In my experience of over three decades with some average and some great hotels in North America and Europe, this is the worst example of service and communication I've experienced from any hotel, let alone one that is supposed to be five star. In terms of service, I've given up hope on the Toronto Ritz-Carlton, by both their public relations departments and management.
This aside, my intention was to study the design of the hotel rather than the service, but I have been disappointed with both areas. The exterior of the building is clad in glass, in a revival of the International style. There is nothing unattractive about the exterior, but there is nothing unique, special or memorable. The entrance to the hotel is characterized by huge overhanging brackets reminiscent of the Brutalist style of the 1970s. As I approached the entrance, it felt a bit like being in the gloomy, desolate area under a raised freeway. I peeked in the main restaurant and reviewed the menu. The dining area is windowless and has a low ceiling, giving an ambiance or lack of it, which I found unwelcoming. The decor is in a generic, modern style that can be seen in any middle of the road hotel (okay the carpets were wool rather than synthetic), or for that matter in any recently decorated McDonald's.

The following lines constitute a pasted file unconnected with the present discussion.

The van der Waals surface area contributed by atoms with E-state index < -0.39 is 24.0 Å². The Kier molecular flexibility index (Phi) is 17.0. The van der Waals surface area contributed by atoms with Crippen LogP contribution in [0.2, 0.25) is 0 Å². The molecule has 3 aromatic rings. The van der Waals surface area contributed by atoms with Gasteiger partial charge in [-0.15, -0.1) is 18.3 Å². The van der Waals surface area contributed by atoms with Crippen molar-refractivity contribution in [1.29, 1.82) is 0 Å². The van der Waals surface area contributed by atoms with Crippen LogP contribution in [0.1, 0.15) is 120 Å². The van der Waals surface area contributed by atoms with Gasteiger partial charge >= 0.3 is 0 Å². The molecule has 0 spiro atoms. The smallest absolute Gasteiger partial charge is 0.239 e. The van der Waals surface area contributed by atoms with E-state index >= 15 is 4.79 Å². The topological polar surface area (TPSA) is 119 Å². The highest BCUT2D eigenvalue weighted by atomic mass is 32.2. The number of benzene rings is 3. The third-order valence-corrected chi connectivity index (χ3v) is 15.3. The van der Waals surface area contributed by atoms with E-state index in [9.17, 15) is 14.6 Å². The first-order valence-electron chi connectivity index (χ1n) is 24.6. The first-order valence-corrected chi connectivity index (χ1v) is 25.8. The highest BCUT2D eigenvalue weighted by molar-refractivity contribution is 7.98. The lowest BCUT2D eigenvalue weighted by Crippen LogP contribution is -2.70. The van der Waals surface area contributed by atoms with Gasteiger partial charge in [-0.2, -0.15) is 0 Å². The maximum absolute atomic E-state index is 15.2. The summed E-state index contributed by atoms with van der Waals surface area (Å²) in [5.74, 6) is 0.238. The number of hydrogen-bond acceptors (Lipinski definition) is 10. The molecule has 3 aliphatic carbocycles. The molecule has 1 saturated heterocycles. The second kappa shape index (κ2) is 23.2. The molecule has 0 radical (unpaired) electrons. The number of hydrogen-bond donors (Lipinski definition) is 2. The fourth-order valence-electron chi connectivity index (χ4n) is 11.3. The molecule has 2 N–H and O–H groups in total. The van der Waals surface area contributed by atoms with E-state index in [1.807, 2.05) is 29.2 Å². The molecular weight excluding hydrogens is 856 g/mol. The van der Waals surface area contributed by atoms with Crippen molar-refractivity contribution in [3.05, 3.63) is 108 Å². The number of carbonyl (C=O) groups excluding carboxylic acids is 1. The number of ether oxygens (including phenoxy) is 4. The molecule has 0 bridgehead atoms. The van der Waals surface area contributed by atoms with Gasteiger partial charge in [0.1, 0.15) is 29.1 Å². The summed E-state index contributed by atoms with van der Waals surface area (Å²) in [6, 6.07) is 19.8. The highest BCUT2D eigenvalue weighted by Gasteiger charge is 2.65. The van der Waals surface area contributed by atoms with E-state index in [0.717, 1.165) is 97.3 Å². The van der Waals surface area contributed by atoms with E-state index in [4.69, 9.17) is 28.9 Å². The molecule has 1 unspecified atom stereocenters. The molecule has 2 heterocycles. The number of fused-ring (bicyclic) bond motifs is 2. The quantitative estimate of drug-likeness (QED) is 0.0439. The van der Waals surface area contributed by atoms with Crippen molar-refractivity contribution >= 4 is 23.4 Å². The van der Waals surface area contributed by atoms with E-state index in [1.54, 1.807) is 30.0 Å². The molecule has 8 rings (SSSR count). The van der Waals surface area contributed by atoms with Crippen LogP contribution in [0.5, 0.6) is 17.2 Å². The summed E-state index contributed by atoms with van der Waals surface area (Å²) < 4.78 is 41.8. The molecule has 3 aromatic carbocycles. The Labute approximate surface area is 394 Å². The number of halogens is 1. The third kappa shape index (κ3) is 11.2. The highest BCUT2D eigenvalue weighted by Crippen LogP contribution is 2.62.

"Disappointing" is the word I would use to describe this new hotel. Ritz hotels around the world are managed by different companies and have varying arrangements for the use of the Ritz name. The name is synonymous with luxury accommodation, but one can see that in this case, the style is far removed from what made Ritz hotels famous. Cesar Ritz himself selected decor of the Louis XVI period, actually a revival of the style 100 years after the original. He adopted modern principals of hygiene and ventilation, and wooed the greatest chefs, sommeliers, and service people to create an environment reminiscent of a beautifully managed palace.